There were no adverse effects on, or significant improvements in upper to lower body segment proportionality in children receiving vosoritide during this 52-week study. As expected due to the duration of follow up, no statistically significant changes in secondary endpoints related to wider health outcomes such as quality of life, activities of daily living, and frequency and type of medical and surgical interventions were found. Either a longer treatment period or earlier treatment initiation will be required to detect these changes. As such, an ongoing, open-label, phase 3, extension study will continue to evaluate the balance of benefits and harms of vosoritide until the children reported in this study reach final adult height. This study will collect data regarding vosoritide therapy on wider health measures compared with registry data of untreated children with achondroplasia. This long-term study will also provide data on whether treatment of children with achondroplasia with vosoritide will result in a pubertal growth spurt, which appears to be absent in this condition, and provide the opportunity to detect any harms associated with long-term therapy.
In addition, a phase 2, randomized, double-blind, placebo-controlled trial of vosoritide in infants and younger children (aged 3 months to <60 months) with achondroplasia has been designed to provide further insights into the long-term treatment effects on body proportionality and growth, as well as how earlier treatment might affect the most substantial medical complications (e.g., foramen magnum stenosis with brainstem compression).
Vosoritide, administered at 15.0 ug/kg/day in this Phase 3 randomized, double-blinded placebo-controlled study over one year, was generally well tolerated. The majority of adverse events (AEs) were mild and no serious adverse events were reported as study drug-related. Injection site reactions were the most common drug-related AEs, and all were transient. No clinically significant blood pressure decreases, or new safety findings were observed.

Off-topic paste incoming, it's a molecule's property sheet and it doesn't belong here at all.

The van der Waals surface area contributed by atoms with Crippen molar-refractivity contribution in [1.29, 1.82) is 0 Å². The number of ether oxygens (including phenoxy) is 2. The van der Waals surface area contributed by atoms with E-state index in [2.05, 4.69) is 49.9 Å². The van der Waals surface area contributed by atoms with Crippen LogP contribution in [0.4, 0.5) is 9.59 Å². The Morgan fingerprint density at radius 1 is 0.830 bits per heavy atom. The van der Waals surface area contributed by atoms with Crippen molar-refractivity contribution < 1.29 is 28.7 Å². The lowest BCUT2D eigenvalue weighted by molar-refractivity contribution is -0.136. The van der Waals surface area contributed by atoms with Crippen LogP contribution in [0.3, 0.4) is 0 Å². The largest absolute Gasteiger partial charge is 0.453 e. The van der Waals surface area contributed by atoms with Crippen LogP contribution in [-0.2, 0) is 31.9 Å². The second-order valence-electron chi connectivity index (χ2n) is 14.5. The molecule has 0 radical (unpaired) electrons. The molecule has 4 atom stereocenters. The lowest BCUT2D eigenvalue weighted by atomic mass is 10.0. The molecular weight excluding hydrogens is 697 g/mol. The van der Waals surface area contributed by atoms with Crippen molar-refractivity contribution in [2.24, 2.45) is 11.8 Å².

BioMarin announced that the European Medicines Agency (EMA) validated the Company's Marketing Authorization Application, as well as submitted a New Drug Application (NDA) to the U.S. Food and Drug Administration (FDA) for vosoritide. Vosoritide has also received orphan drug designation from the FDA and EMA for the treatment of children with achondroplasia. The Orphan Drug Designation program is intended to advance the evaluation and development of products that demonstrate promise for the diagnosis and/or treatment of rare diseases or conditions.
Description of Phase 3 Study
The global Phase 3 study was a randomized, double-blind, placebo-controlled study of vosoritide in 121 children with achondroplasia aged 5 to 14 for 52 weeks. (The enrollment age criteria were 5 to 18 per the study protocol). Vosoritide is being tested in children whose growth plates are still open. This is approximately 25% of people with achondroplasia. Children in this study have completed a minimum six-month baseline study to determine their baseline growth velocity prior to entering the Phase 3 study. The primary endpoint of the study was the change in growth velocity from baseline over one year in children treated with vosoritide compared to placebo. Children in the study will continue to be evaluated in an ongoing open-label extension study where all study participants receive active treatment until the children participating in this study reach final adult height.
Description of Ongoing Phase 2 Study in Infants and Young Children Ages 0 to 5 Years
The Phase 2 vosoritide study is a randomized, placebo-controlled study of vosoritide in approximately 70 infants and young children with achondroplasia, aged zero to less than 60 months, for a period of 52 weeks. The study will be followed by a subsequent open-label extension trial when all participants receive active treatment. Children in this study will have completed a minimum three-month baseline study to determine their respective baseline growth prior to entering the Phase 2 study. The primary objectives of the study are to evaluate safety, tolerability, and the effect of vosoritide on height Z score. The company also plans to augment the height Z score data with assessments including proportionality, functionality, quality of life, sleep apnea, and foramen magnum dimension, as well as the advent of major illnesses and surgeries.
Description of Phase 2 Dose Finding Study